It is important to note for the people who suffer from high blood, low blood pressure, stomach ulcers, multiple sclerosis, lupus, or thyroid disorders, should not take Ashwagandha. However, it is safe to combine with most other natural nootropics supplements.
3) L-Glutamine – nootropics for sleep
L-Glutamine is one of the 20 amino acids that are the building blocks for all protein in the body. If the body has enough L-glutamine available it can increase the production GABA which has a positive impact on restorative sleep. This is because GABA inhibits the signal transmission between the nerve cells, meaning, it is like a natural sedative in the brain. As a result, users will feel a balance in stressful situations, peace of mind, and reduce symptoms of anxiety and stress.
4) L-theanine – nootropics for sleep
L-theanine is a non-protein amino acid that is naturally found in green tea leaves. It enables the user to reach an optimal state of relaxed concentration without the feeling of drowsiness. This is due to the fact that it induces the increase of GABA and glutamate. GABA receptors work as a “downer” modulator for the brain, while glutamate is the “upper” control. This explains why individuals do not feel as both receptors are targeted, hence it lightly relaxes the user. Taking high doses can be a great sleep aid as it will increase GABA, an inhibitory neurotransmitter that reduces anxiety while promoting relaxation.
Additionally, l-theanine is known to smooth out alpha brain waves which are thought to be responsible for inducing a deep level of relaxation. This results in the mind being calmed and the body relaxed. It works best when taken with melatonin as l-theanine itself does not induce sleep.
5) Huperzine A – nootropics for sleep
Huperzine A is an extract that comes from the Chinese club moss (Huperziceae family). It is known as an acetylcholinesterase inhibitor, meaning it stops an enzyme from breaking down acetylcholine which results in an increase in acetylcholine. In terms of sleep, studies have shown that Huperzine A increases the levels of rapid eye movement by as much as 30% which is crucial for quality sleep. However, tolerance to Huperzine A can occur, hence, it not recommended for prolonged use.
6) Valeriana Officinalis– nootropics for sleep
Valeriana officinalis or valerian roots is a plant commonly used for relaxation and sedation purposes. It has been highly associated to soothe anxiety and improve sleep quality. Although scientific measurements showed no difference between people who supplemented valerian root and may just be a placebo, many participants reported it did improve the overall quality of their sleep when supplementing valerian root. It works by activating the sedative neurotransmitter GABA in the brain which is responsible for preventing individuals from becoming anxious or feeling stressed. A study was done in which one out of eight pilots supplemented valerian. The results showed that the pilot who supplemented Valerian was able to improve sleep latency, however, large doses were associated with drowsiness the following day.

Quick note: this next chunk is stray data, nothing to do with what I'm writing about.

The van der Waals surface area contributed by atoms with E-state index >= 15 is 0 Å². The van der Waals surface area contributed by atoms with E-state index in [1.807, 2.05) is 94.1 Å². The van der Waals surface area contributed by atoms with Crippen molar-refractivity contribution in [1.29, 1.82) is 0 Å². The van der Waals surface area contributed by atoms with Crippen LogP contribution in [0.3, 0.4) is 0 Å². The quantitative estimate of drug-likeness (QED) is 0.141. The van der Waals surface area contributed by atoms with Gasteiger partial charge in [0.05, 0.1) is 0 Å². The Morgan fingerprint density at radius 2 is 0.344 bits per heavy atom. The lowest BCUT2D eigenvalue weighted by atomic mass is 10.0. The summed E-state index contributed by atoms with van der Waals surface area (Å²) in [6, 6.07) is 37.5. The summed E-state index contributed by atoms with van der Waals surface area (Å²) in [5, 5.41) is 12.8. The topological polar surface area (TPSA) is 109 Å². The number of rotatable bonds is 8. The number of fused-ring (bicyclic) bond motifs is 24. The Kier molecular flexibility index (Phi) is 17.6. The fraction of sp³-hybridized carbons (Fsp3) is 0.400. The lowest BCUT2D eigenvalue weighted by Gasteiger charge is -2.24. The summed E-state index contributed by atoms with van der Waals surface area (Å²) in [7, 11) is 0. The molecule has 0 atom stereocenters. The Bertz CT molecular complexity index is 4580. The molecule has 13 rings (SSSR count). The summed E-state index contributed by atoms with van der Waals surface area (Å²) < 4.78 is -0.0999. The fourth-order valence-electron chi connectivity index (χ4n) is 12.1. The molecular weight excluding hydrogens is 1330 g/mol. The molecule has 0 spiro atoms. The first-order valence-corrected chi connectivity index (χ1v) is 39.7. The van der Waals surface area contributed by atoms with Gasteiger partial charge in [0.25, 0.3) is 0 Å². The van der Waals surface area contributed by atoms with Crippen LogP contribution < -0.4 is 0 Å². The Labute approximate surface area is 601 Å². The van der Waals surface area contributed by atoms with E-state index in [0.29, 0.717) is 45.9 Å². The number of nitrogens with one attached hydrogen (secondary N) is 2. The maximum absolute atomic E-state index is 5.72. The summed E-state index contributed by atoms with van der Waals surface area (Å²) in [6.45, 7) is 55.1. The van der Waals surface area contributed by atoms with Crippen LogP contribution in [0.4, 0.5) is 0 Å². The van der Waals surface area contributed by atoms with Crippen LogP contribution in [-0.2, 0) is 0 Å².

Melatonin – supplements for sleep
Although melatonin is a hormone that the body naturally produces on its own, it can also be found in supplements. There are two different versions of melatonin supplements, instant release and timed release. Timed release is recommended over instant release as it offers a smoother, longer lasting effect’ compared to the instant release short half-life. It is important to note that melatonin should not be supplement daily as it can potentially depress the natural production of melatonin in the body. Many melatonin supplements are way too strong anyway, hence, a dose of 300 mcg is sufficient. Do not take 6 mg of melatonin at a time as it will make users wake up feeling fatigue and unrested. Other than that, melatonin should only be used if users want to shift their sleep time earlier or later, as further studies need to be done to support any additional claims.
Waking up 1-3 times during the night shows that you are not getting the proper rest you need and can end up making you sleep longer. Deep sleep is what you need in order to get rest so you can perform optimally tomorrow. Remember, it is not the quantity of sleep that matters, rather the quality of sleep.